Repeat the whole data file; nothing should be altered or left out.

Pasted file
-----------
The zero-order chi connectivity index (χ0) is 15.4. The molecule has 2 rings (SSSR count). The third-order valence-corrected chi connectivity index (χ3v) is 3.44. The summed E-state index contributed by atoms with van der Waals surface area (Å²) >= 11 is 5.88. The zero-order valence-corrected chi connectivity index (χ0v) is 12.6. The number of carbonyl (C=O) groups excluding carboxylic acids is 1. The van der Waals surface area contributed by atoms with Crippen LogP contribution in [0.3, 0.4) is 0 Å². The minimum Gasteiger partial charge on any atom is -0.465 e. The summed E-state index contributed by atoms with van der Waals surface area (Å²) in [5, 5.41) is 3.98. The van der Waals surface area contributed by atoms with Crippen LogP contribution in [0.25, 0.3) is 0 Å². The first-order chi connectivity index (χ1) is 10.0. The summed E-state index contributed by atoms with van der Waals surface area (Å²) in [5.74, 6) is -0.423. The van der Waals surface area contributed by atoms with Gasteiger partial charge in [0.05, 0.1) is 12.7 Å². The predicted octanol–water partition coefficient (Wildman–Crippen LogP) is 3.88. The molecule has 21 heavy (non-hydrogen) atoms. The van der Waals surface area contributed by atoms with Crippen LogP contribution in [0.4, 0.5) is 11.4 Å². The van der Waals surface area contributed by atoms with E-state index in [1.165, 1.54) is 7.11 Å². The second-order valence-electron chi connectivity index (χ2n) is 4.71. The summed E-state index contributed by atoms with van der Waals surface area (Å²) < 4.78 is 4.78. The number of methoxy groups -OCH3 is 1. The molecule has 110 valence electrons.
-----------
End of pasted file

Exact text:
The zero-order chi connectivity index (χ0) is 15.4. The molecule has 2 rings (SSSR count). The third-order valence-corrected chi connectivity index (χ3v) is 3.44. The summed E-state index contributed by atoms with van der Waals surface area (Å²) >= 11 is 5.88. The zero-order valence-corrected chi connectivity index (χ0v) is 12.6. The number of carbonyl (C=O) groups excluding carboxylic acids is 1. The van der Waals surface area contributed by atoms with Crippen LogP contribution in [0.3, 0.4) is 0 Å². The minimum Gasteiger partial charge on any atom is -0.465 e. The summed E-state index contributed by atoms with van der Waals surface area (Å²) in [5, 5.41) is 3.98. The van der Waals surface area contributed by atoms with Crippen LogP contribution in [0.25, 0.3) is 0 Å². The first-order chi connectivity index (χ1) is 10.0. The summed E-state index contributed by atoms with van der Waals surface area (Å²) in [5.74, 6) is -0.423. The van der Waals surface area contributed by atoms with Gasteiger partial charge in [0.05, 0.1) is 12.7 Å². The predicted octanol–water partition coefficient (Wildman–Crippen LogP) is 3.88. The molecule has 21 heavy (non-hydrogen) atoms. The van der Waals surface area contributed by atoms with Crippen LogP contribution in [0.4, 0.5) is 11.4 Å². The van der Waals surface area contributed by atoms with E-state index in [1.165, 1.54) is 7.11 Å². The second-order valence-electron chi connectivity index (χ2n) is 4.71. The summed E-state index contributed by atoms with van der Waals surface area (Å²) < 4.78 is 4.78. The number of methoxy groups -OCH3 is 1. The molecule has 110 valence electrons.